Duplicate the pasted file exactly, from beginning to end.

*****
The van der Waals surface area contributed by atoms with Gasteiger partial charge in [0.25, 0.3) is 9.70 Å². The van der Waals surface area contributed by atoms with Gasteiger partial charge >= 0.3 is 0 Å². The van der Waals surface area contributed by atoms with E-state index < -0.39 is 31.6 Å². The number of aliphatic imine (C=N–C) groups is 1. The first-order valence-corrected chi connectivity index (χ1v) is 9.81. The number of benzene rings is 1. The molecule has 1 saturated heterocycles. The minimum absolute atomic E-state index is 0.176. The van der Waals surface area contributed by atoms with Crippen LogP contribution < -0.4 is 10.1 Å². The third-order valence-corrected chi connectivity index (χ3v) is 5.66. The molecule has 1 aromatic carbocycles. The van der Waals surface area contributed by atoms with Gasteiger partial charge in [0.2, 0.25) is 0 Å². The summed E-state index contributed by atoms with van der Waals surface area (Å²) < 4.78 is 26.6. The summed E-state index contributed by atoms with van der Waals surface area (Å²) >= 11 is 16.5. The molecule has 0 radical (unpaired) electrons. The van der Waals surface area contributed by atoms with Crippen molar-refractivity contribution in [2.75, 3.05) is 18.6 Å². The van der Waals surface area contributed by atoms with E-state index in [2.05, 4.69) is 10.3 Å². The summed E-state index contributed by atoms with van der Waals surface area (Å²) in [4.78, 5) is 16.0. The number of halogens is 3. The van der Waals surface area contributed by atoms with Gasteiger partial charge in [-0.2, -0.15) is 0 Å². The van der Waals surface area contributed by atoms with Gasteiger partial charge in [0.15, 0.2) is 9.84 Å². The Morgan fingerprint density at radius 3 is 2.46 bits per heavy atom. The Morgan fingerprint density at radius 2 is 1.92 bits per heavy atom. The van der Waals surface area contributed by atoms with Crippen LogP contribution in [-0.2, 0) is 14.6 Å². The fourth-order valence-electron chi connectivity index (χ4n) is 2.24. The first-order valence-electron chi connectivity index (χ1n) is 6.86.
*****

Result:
The van der Waals surface area contributed by atoms with Gasteiger partial charge in [0.25, 0.3) is 9.70 Å². The van der Waals surface area contributed by atoms with Gasteiger partial charge >= 0.3 is 0 Å². The van der Waals surface area contributed by atoms with E-state index < -0.39 is 31.6 Å². The number of aliphatic imine (C=N–C) groups is 1. The first-order valence-corrected chi connectivity index (χ1v) is 9.81. The number of benzene rings is 1. The molecule has 1 saturated heterocycles. The minimum absolute atomic E-state index is 0.176. The van der Waals surface area contributed by atoms with Crippen LogP contribution < -0.4 is 10.1 Å². The third-order valence-corrected chi connectivity index (χ3v) is 5.66. The molecule has 1 aromatic carbocycles. The van der Waals surface area contributed by atoms with Gasteiger partial charge in [0.2, 0.25) is 0 Å². The summed E-state index contributed by atoms with van der Waals surface area (Å²) < 4.78 is 26.6. The summed E-state index contributed by atoms with van der Waals surface area (Å²) >= 11 is 16.5. The molecule has 0 radical (unpaired) electrons. The van der Waals surface area contributed by atoms with Crippen molar-refractivity contribution in [2.75, 3.05) is 18.6 Å². The van der Waals surface area contributed by atoms with E-state index in [2.05, 4.69) is 10.3 Å². The summed E-state index contributed by atoms with van der Waals surface area (Å²) in [4.78, 5) is 16.0. The number of halogens is 3. The van der Waals surface area contributed by atoms with Gasteiger partial charge in [-0.2, -0.15) is 0 Å². The van der Waals surface area contributed by atoms with Gasteiger partial charge in [0.15, 0.2) is 9.84 Å². The Morgan fingerprint density at radius 3 is 2.46 bits per heavy atom. The Morgan fingerprint density at radius 2 is 1.92 bits per heavy atom. The van der Waals surface area contributed by atoms with Crippen LogP contribution in [-0.2, 0) is 14.6 Å². The fourth-order valence-electron chi connectivity index (χ4n) is 2.24. The first-order valence-electron chi connectivity index (χ1n) is 6.86.